So-called ‘bin police’ will have the power to call to homes and businesses in Cork city and demand waste collection receipts following the adoption of new bye-laws.
People who dispose of their own domestic waste will have to provide written proof of the measures they take for its collection or disposal, and those who can’t provide such proof could face fines of up to €2,500.
The local authority will also be able to request customer eircodes from bin companies to identify households that are not signed up for a commercial waste collection service as they try to crack down on illegal dumping.
It follows the adoption by city councillors on Monday of a raft of new bye-laws governing the storage, segregation and presentation of household and commercial waste in the council’s administrative area.
The laws, which were published in draft form late last year for public consultation, are now set to come into effect on May 1.
FF Cllr Ken O'Flynn, chair of the council's environment strategic policy committee, welcomed the adoption of the bye-laws which he said were drafted following lengthy consultation.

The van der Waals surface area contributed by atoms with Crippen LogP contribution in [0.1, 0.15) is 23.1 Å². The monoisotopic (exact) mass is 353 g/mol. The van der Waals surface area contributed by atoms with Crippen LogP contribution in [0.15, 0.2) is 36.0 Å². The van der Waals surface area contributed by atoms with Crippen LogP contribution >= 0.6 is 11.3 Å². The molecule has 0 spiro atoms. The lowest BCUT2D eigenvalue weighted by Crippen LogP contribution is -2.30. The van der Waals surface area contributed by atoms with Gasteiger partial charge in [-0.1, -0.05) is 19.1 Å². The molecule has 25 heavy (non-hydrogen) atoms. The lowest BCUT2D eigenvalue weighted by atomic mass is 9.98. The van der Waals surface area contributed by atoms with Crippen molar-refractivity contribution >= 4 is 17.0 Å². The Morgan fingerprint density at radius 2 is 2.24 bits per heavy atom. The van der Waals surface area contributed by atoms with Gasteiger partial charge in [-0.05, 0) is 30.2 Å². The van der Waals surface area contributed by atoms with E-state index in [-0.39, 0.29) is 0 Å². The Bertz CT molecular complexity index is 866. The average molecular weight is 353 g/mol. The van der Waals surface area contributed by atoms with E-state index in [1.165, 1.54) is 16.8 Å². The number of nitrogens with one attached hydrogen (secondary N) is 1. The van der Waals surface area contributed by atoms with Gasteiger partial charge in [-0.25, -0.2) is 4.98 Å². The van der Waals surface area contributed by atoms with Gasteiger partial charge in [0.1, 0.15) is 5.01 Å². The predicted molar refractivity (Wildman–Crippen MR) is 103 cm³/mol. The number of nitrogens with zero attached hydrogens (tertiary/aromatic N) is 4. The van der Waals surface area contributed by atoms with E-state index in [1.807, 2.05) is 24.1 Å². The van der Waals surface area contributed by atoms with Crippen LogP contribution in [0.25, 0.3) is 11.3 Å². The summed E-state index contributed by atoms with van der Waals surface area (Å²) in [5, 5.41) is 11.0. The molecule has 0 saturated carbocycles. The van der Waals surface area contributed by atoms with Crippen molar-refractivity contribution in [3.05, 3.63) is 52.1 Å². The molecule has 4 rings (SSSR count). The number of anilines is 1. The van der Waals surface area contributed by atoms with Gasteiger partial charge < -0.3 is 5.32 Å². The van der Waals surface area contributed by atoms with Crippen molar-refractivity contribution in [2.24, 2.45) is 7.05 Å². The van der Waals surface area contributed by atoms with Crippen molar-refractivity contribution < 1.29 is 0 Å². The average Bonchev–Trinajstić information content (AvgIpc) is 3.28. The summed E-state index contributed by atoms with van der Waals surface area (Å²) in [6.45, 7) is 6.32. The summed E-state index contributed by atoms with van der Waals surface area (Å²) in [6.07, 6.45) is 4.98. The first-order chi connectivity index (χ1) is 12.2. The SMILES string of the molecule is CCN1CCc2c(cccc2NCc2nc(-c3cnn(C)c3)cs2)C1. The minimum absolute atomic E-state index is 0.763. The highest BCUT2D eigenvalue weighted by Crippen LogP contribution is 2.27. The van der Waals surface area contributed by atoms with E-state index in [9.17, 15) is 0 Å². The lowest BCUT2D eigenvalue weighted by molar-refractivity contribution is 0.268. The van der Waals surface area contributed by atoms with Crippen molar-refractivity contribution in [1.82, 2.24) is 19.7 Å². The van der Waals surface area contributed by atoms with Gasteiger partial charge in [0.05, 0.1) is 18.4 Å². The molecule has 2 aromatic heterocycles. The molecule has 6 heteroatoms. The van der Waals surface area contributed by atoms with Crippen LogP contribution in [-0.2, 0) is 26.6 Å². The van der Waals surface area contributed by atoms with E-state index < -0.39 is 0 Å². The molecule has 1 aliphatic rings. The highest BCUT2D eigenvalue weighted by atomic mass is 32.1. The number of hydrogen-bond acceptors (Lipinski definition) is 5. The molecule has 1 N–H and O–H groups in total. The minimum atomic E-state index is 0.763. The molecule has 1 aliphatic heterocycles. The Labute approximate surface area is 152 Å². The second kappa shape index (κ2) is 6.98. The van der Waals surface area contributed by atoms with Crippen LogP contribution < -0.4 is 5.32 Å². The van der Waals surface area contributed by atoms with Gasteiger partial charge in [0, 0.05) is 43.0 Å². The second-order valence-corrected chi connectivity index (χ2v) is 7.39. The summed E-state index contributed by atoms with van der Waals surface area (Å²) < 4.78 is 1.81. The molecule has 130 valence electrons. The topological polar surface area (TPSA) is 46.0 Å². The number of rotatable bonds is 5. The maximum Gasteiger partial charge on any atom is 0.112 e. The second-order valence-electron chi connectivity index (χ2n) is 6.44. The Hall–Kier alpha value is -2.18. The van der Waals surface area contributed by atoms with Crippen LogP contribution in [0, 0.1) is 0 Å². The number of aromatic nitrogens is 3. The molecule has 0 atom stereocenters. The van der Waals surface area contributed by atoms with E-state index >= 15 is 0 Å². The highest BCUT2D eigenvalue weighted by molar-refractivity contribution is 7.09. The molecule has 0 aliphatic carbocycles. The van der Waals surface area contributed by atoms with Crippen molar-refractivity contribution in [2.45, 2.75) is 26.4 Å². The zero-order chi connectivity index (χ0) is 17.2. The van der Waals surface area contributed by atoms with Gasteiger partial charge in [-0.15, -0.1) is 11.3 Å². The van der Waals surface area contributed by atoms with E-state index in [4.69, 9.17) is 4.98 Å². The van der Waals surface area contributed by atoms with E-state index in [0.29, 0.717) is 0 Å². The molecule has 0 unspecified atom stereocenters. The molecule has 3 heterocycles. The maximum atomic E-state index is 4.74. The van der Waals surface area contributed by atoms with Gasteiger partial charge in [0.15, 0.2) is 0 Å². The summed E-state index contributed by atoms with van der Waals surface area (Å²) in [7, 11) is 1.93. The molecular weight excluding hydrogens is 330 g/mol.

The proposals govern how and when bins or other waste containers should be presented for collection on designated waste collection days in the city and suburbs.
In the city centre, it will be prohibited to present waste for kerbside collection before 3am on the designated waste collection day. The bins must be returned to storage by 2pm on collection day.
Outside the city centre, it will be prohibited to present bins for collection before 6pm the day before bin collection day, while the bins must be removed from the kerb or roadside no later than 7pm on the day of collection.
Householders not availing of a kerbside collection must retain receipts for no less than a year to provide proof that any waste removed from their premises has been managed in a manner that conforms to the bye-laws.
The city council’s head of environment, Valerie O’Sullivan, said officials have already been calling to homes in parts of the city blighted by illegal dumping to advise householders of their responsibilities.
She said the new laws will further help the local authority tackle fly-tipping and other forms of illegal dumping.
“These new bye-laws are not a stick to beat residents with. We will adopt a common-sense approach to enforcement in cases where that is required,” she said.
New postering protocols have also been adopted which prohibit posters and notices on St Patrick’s St, those promoting commercial events, or those which have the potential to cause reputational damage to individuals, organisations or the city.
Applications from registered charities to erect posters promoting events with an entry fee will be considered on a case-by-case basis.